Lawson knuckled his eyes, "And the murderer is sitting right over there, sipping his tea like nothing ever occurred!" He pointed discretely to the man against the wall. "He murdered his entire family with absolutely no reason! He's a psychopath!"
When I’d heard of his deed my blood rushed, roaring in my ears, my hands shook, spilling tea over the table- trying to contain my anger. How dare he? How dare he have a family and repay them with death? He was the unadulterated being of scum! Worse then the bottom of my shoe- and he had to be punished.
"He has to be punished," Lawson leaned across the wooden table, "And he has to be punished now- by us." He paused before continuing, "we have to kill him."
I stopped short, kill him? No! Then we would be more atrocious then him- there had to be an alternate way!
"He’s forced us Will- we must!" Lawson was quick to read me, "there is no alternative - he has to be punished!"
I shook my head viciously, "No! Murder is not an option! we'd be even worse then him! I dissent!"
Darkness overtook Lawson's features - it perturbed me.
"Will you need to understand- he needs to accept justice, and there is simply no other way. I will kill him, even if you are despicable enough not to help me."
The look in his eye terrified me, I’d never seen him that way, my blood froze. However the only thing I said was, "I will have no part in this."
I quickly fled the cafe, not twisting back to check if Lawson was pursuing me.
I remember being utterly horrified after that conversation, how could Lawson even perceive such a thought? I trusted him- thought I knew him, obviously I was mistaken.
I was still vertiginous from the shock a few mornings later when I noticed something out of place. I was sitting in the cafe when I realized the murderer-man was missing.
I felt nauseous, and escaped the cafe immediately.
Needless to state that day was the most horrible of my life- I knew, in my heart of hearts that Lawson was responsible, so when I found the murderer's face on the front page of the newspapers I was anything but surprised, besides myself- but not surprised.
It would have been more then a week before I saw Lawson again. He appeared on my doorstep, sad faced and apologetic. I asked his business with the door still between us, my face a blank sheet. Lawson fell on his knees begging me to let him inside, to forgive him because he was so very sorry. I folded instantly against my will and opened the door wide, letting him into my life once again.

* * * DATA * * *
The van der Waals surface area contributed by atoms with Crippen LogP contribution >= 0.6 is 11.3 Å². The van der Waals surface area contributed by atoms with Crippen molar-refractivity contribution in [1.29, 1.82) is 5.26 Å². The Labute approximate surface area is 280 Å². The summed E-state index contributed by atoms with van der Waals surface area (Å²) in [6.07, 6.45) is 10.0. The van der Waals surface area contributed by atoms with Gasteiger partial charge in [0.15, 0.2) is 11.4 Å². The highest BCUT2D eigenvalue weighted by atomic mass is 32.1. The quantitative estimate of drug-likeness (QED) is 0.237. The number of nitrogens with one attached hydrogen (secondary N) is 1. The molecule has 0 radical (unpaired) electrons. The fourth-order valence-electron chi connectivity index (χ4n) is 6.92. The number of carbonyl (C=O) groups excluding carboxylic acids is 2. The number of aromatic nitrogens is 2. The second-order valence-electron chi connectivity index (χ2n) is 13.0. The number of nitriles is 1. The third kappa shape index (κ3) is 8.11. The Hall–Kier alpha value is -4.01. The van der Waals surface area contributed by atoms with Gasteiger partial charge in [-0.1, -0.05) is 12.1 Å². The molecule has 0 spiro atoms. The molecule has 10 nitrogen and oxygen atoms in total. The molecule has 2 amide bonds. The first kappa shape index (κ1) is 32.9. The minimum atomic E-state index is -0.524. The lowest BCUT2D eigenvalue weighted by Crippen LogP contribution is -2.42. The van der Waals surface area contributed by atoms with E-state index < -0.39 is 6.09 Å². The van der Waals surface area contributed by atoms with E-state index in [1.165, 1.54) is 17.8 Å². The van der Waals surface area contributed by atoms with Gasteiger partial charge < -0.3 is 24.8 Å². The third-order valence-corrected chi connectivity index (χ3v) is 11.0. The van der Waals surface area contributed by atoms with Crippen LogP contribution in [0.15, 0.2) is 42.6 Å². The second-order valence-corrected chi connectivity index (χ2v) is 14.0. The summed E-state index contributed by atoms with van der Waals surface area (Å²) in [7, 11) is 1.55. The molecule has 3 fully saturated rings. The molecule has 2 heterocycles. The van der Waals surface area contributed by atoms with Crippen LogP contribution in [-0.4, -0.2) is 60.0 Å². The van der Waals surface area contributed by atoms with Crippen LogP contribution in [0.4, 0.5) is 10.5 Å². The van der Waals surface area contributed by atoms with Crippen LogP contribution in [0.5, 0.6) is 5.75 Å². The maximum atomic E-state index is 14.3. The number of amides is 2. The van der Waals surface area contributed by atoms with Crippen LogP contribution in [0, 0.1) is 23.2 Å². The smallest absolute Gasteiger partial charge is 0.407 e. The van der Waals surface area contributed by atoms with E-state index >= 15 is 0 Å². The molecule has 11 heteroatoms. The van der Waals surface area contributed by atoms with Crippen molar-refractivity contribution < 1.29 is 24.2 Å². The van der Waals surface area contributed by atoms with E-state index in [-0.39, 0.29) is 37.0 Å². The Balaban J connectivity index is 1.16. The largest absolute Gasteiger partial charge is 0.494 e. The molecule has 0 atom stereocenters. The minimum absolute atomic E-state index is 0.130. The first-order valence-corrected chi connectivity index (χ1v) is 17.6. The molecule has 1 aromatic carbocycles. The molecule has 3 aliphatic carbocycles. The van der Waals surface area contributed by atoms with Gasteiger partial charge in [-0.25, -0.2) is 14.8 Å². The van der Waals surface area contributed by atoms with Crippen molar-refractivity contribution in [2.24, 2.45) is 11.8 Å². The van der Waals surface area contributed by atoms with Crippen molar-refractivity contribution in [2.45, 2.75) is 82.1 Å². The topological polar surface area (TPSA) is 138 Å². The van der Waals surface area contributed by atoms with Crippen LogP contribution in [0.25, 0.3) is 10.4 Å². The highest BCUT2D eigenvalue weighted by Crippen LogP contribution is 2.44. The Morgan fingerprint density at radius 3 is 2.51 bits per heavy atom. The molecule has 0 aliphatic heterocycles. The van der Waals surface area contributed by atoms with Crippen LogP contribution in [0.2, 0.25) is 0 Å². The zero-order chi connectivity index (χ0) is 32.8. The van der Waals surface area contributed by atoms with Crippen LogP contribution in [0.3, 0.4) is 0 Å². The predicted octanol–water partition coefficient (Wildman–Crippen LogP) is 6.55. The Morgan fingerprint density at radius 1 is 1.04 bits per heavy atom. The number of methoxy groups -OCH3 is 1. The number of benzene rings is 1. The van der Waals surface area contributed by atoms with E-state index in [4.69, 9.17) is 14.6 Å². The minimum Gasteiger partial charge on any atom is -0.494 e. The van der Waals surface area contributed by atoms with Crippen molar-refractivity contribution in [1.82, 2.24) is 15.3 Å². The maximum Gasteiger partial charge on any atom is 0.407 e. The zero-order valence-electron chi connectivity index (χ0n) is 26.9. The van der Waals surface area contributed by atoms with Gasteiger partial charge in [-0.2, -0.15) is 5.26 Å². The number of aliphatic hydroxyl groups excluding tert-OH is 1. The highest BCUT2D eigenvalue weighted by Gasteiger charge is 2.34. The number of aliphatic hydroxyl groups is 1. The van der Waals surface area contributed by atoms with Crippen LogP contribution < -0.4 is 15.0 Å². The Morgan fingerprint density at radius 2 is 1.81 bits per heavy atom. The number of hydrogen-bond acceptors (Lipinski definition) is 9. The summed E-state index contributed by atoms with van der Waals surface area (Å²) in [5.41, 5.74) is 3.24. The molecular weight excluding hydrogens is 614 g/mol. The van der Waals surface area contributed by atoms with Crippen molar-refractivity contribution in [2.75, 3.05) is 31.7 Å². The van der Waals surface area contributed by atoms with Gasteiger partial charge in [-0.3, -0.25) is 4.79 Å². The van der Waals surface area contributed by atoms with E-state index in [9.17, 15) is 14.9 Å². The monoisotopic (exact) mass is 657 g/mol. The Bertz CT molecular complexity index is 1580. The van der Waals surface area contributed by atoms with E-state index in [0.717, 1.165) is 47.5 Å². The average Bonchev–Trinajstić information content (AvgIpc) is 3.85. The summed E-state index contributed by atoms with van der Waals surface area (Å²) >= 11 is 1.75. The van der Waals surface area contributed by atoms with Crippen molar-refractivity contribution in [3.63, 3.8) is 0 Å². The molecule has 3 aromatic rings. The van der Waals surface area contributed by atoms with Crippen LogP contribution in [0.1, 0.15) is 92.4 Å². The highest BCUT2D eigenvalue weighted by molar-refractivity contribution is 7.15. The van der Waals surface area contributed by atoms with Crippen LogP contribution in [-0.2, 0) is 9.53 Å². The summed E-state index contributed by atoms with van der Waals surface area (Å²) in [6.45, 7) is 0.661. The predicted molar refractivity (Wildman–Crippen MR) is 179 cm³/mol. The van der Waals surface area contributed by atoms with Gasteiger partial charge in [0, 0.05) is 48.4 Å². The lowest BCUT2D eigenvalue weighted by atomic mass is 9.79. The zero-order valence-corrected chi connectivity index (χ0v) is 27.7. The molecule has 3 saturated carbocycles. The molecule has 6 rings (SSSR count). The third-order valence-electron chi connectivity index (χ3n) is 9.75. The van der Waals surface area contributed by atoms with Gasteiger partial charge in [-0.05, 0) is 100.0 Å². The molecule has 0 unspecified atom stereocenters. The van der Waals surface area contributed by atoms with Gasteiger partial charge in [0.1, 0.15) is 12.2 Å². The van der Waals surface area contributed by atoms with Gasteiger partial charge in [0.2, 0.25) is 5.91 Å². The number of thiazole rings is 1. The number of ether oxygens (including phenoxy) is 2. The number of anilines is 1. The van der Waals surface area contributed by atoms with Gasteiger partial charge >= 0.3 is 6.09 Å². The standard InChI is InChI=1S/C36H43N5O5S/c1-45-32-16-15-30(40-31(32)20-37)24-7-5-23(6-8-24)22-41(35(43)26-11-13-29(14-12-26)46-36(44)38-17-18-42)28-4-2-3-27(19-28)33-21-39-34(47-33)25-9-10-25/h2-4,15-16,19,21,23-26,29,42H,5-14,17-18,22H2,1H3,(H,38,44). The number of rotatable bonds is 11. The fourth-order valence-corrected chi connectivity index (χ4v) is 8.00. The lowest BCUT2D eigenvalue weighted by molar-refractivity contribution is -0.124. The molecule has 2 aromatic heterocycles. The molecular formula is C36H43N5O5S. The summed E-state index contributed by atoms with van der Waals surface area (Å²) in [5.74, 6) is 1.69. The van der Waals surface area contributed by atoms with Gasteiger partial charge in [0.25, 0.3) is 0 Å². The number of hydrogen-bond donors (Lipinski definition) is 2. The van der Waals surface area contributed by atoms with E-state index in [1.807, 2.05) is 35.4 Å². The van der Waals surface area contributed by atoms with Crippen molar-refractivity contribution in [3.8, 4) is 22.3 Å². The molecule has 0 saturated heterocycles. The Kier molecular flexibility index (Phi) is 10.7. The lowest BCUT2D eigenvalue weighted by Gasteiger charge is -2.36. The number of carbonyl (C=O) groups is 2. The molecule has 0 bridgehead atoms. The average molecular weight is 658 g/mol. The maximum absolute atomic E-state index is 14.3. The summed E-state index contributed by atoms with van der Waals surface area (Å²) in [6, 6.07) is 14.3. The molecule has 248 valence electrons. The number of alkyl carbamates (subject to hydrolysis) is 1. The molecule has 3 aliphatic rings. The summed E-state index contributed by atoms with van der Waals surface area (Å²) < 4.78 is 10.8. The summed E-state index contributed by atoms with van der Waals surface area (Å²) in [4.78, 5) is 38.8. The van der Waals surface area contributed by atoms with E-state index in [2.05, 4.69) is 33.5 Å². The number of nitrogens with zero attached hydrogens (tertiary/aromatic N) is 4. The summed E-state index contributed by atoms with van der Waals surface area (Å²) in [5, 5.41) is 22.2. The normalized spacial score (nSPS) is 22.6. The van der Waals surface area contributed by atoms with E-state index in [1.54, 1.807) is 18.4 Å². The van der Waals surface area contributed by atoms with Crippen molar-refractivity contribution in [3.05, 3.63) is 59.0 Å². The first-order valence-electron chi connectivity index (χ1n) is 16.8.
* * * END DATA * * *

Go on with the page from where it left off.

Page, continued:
When he was seated in one of the armchairs- his favorite I remember, I asked him stiffly if he wanted a beverage, he refused softly, looking more and more like a kicked dog. I remember that fact annoyed me greatly- he was the one that had done me wrong.
I said this to him, he winced slightly in his chair, relentlessly I plowed forward inquiring again why he had come to me.
"I've come to apologize, I'm so, so sorry." Lawson looked defeated, "I'll never again do anything of the sort- I miss you Will. I hate it that you can't bear the sight of me."
"Lawson, you killed someone! That can't go away so quickly!" I was almost shouting.
"But it can go away? Will I love you, you're my best friend I would be nothing without you, please forgive me, I have repented, I have done my penance!"
Our conversation went like so for quite a while, the sun was shining high when I let Lawson back in, it was low when I finally forgave him- however dull-witted the act may have been. That day was full of crying and shouting, harsh words and hugs- but in the end I realized that I had missed Lawson, I didn't really want to continue to live without him, to enjoy my life without him.
That was when I saw it- blood. It was smudged on his handkerchief peaking out of his pocket. I ripped at the cloth, I began shouting again.
"What is this?! You said you'd repented! This is definitely not "repented!"
Betrayal burned deep in my stomach, he hadn't stopped, the realization came to me so suddenly I almost swooned, he had done this to other people. I could feel the nausea rising in my throat.
"Get out." I told Lawson quietly, "Get out- and I never want to see your face again."
It pained me to say these words greatly. So when Lawson refused I started screaming again, my emotions fueling me; I slapped him square in the face before he finally edged towards the door. I wanted nothing more then to kill him at that very instant- I thought I knew him, I thought he loved me, I thought he was my true friend.
Lawson was at the door but before he stepped through I asked him "How many more?"
He turned to look back at me but only the back faced him, “I'll leave that you for to find out."
They were his final words to me before he slammed the door. I collapsed into a sobbing heap across my bed trying to bury myself in the covers as they turned dark, wet and salty.
I must have fallen asleep on my bed because the next thing I remember was be forcefully ripped from it. It was dark and but I could feel hands grabbing at my arms and legs, I struggled, screamed and shouted before a small colourful explosion went off behind my eyes and I remembered no more.